Food for the Future (Part 1) by Dietitian Harriet Smith
Written by Harriet Smith 'Surrey Dietitian'. Sep 19. 3 min read.
If you’re trying to include more plant-based foods in your diet, you might be interested in lupins.
Lupins are the largest pulse crop grown in down under, and they’re also one of the world’s richest sources of plant-based protein and dietary fibre (1).
This article will explain what lupins are, the nutritional benefits and how you can include them in your diet.
What are lupins?
Lupins are the legume bean of the Lupinus plant.
Lupins have been used as a food source for over 4,000 years, making them an ancient bean. Originating in the Mediterranean, lupins have evolved from 12 species to over 280 species, many of which are now grown in South America and Australia.
Wild lupins are hard seeded, with shattering pods (making them impossible to harvest). They also contain alkaloids; bitter-tasting compounds that act as a mild toxin.
However, cultivation and selective breeding has led to the development of new species such as the Australian sweet lupin, which has a very low alkaloid content and (unlike many other pulses) is safe to consume raw.
Lupins require little water for growth and maintenance. They aerate the soil and add back valuable nitrogen for better growth of other crops (2).
This means that they are good for the environment and are a key part of sustainable agriculture.
Nutritional Composition of Lupins
Lupins are high in protein (40%) and high in fibre (37%), despite containing just 4% carbohydrates (3).
They are often dried and chopped into flakes, such as this one by Revolupin.
Revolupin flakes are similar to couscous – but have 90% less carbohydrates and are gluten-free.
One 40g serving provides half the daily recommended amount of fibre and one-third of an average woman's daily protein intake.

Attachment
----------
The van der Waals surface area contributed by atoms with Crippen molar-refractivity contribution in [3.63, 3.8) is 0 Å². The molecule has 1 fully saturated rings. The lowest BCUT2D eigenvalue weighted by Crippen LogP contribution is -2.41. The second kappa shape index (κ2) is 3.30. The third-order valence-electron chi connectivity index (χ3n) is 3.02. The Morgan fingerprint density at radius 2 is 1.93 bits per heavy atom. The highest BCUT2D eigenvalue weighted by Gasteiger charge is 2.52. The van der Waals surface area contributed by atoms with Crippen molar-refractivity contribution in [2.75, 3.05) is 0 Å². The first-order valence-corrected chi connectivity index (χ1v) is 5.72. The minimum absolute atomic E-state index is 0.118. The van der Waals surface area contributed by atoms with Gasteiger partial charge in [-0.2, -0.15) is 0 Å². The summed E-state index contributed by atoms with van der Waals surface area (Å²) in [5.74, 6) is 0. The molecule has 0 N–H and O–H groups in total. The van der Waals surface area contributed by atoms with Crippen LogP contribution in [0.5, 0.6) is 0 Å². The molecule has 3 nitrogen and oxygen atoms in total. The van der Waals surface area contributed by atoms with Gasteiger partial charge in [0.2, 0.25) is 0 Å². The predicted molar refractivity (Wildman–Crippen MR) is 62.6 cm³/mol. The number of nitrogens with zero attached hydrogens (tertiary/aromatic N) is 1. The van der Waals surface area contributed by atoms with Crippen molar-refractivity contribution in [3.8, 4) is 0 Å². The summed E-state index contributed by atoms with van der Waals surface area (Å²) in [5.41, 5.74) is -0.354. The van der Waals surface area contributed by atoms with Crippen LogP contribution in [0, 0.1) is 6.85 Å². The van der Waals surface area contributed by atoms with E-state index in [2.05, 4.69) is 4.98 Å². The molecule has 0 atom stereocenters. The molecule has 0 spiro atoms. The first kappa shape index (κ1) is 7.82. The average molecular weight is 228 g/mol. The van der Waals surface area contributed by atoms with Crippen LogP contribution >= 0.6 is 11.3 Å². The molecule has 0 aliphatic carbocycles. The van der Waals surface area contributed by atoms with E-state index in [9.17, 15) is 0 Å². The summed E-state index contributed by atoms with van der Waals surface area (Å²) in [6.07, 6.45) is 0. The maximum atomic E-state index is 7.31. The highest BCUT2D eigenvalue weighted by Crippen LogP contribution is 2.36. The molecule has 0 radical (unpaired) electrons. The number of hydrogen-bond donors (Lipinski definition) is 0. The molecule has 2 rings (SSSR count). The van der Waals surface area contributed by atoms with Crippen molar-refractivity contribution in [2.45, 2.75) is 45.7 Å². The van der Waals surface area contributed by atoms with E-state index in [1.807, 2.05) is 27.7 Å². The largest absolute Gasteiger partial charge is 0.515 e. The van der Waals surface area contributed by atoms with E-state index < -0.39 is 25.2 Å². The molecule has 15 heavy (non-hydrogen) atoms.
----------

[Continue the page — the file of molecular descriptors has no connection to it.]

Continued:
In fact, lupins have (4):
3 x more protein than quinoa
3 x more fibre than oats
At least double the amount of fibre and protein than other legumes
3 x more potassium than bananas
2 x more magnesium than spinach
Figure 1 shows a like-for-like comparison of different plant-based foods and their protein and fibre content, with lupin being one of the top contenders.
Lupins are also a good source of a range of micronutrients including calcium, magnesium, potassium, and iron.
What’s more, they are vegan, GMO-free and gluten-free, meaning they’re suitable for most people to include in their diets.
However, if you have a peanut allergy you may need to be careful as lupins come from the same plant family (5).
How to Include Lupins in Your Diet:
Lupins are a popular food in many Middle Eastern and Mediterranean countries.
Companies such as Revolupin have developed lupin flours and flakes which can easily be incorporated into your favourite recipes.
The best thing is, Revolupin flakes take just three minutes to cook, making them a quick, convenient and healthy food to include in your diet.
Revolupin's roast pumpkin lupin salad with beetroot and feta
Lupins can be used to replace legumes, grains and other ingredients. If you need some recipe inspiration, there are plenty of ideas here.
Revolupin's banana bread
You might like to include lupins in:
Dips and sauces
Crunchy coatings and toppings
Salads and stir-frys
Granolas and bars
Stuffings, burgers and patties
Flapjacks and energy balls
Due to it being naturally gluten-free, lupins are a great substitute for wheat flour and are often used in gluten-free products and recipes.
So, lupins pack a punch in terms of their nutritional content; they’re high-fibre, high-protein and low-carb. They’re also versatile, quick and easy.
Even better, there’s a fast-growing evidence base to suggest that they’re good for us too.